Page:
We focus on finding novel approaches to improve the performance of modern computer systems without unduly increasing the complexity faced by application developers, compiler writers, or computer architects.
Our interests span quantum complexity theory, barriers to solving P versus NP, theoretical computer science with a focus on probabilistically checkable proofs (PCP), pseudo-randomness, coding theory, and algorithms.
We develop techniques for designing, implementing, and reasoning about multiprocessor algorithms, in particular concurrent data structures for multicore machines and the mathematical foundations of the computation models that govern their behavior.
We work on a wide range of problems in distributed computing theory. We study algorithms and lower bounds for typical problems that arise in distributed systems---like resource allocation, implementing shared memory abstractions, and reliable communication.
We propose a novel aspect-augmented adversarial network for cross-aspect and cross-domain adaptation tasks. The effectiveness of our approach suggests the potential application of adversarial networks to a broader range of NLP tasks for improved representation learning, such as machine translation and language generation.
We aim to base a variety of cryptographic primitives on complexity theoretic assumptions. We focus on the assumption that there exist highly structured problems --- admitting so called "zero-knowledge" protocols --- that are nevertheless hard to compute
BlueDBM is an architecture of computer clusters consisting of fast distributed flash storage and in-storage accelerators, which often outperforms larger and more expensive clusters in applications such as graph analytics.
To further parallelize co-prime sampling based sparse sensing, we introduce Diophantine Equation in different algebraic structures to build generalized lattice arrays.
With strong relationship to generalized Chinese Remainder Theorem, the geometry properties in the remainder code space, a special lattice space, are explored.
We are interested in applying insights from distributed computing theory to understand how ants and other social insects work together to perform complex tasks such as foraging for food, allocating tasks to workers, and choosing high quality nest sites.
We aim to understand theory and applications of diversity-inducing probabilities (and, more generally, "negative dependence") in machine learning, and develop fast algorithms based on their mathematical properties.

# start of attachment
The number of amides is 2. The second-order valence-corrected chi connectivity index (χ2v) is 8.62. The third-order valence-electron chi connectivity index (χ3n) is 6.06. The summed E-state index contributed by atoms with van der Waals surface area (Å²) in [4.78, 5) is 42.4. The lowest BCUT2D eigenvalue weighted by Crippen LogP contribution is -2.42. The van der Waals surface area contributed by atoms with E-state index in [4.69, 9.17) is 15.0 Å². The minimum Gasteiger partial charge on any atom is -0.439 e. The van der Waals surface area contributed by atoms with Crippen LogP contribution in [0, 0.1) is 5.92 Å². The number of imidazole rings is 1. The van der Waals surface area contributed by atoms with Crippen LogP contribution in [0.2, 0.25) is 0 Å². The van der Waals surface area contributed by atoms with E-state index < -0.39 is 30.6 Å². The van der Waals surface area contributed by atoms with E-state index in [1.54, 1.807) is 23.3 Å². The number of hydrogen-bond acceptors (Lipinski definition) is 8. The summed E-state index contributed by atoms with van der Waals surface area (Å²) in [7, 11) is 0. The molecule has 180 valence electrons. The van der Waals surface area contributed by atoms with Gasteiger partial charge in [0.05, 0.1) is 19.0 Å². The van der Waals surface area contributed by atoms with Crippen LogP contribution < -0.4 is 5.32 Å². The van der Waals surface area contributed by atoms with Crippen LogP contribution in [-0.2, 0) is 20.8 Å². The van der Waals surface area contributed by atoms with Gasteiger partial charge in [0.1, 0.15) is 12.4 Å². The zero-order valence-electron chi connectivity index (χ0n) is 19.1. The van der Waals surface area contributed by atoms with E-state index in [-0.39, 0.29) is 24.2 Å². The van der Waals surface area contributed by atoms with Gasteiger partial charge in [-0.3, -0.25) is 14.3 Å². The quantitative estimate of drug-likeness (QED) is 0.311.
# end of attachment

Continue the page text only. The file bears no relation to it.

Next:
We are developing robust estimators for multivariate distributions which are both computationally efficient and near-optimal in terms of their accuracy. Our focus is on methods which are both theoretically sound and practically effective.
Our goal is to better understand adversarial examples by 1) bounding the minimum perturbation that needs to be added to a regular input example to cause a given neural network to misclassify it, and 2) generating some adversarial input example with minimum perturbation.
MIT’s Amar Gupta and his wife Poonam were on a trip to Los Angeles in 2016 when she fell and broke both wrists. She was whisked by ambulance to a reputable hospital. But staff informed the couple that they couldn’t treat her there, nor could they find another local hospital that would do so. In the end, the couple was forced to take the hospital’s stunning advice: return to Boston for treatment.
Last week CSAIL hosted the second “Hot Topics in Computing” speaker series, a monthly forum where computing experts hold discussions with community members on various topics in the computer science field.
This week it was announced that MIT professors and CSAIL principal investigators Shafi Goldwasser, Silvio Micali, Ronald Rivest, and former MIT professor Adi Shamir won this year’s BBVA Foundation Frontiers of Knowledge Awards in the Information and Communication Technologies category for their work in cryptography.
Last week CSAIL principal investigator Shafi Goldwasser spoke about cryptography and privacy as part of the annual congressional briefing of the American Mathematical Society (AMS) and the Mathematical Sciences Research Institute (MSRI).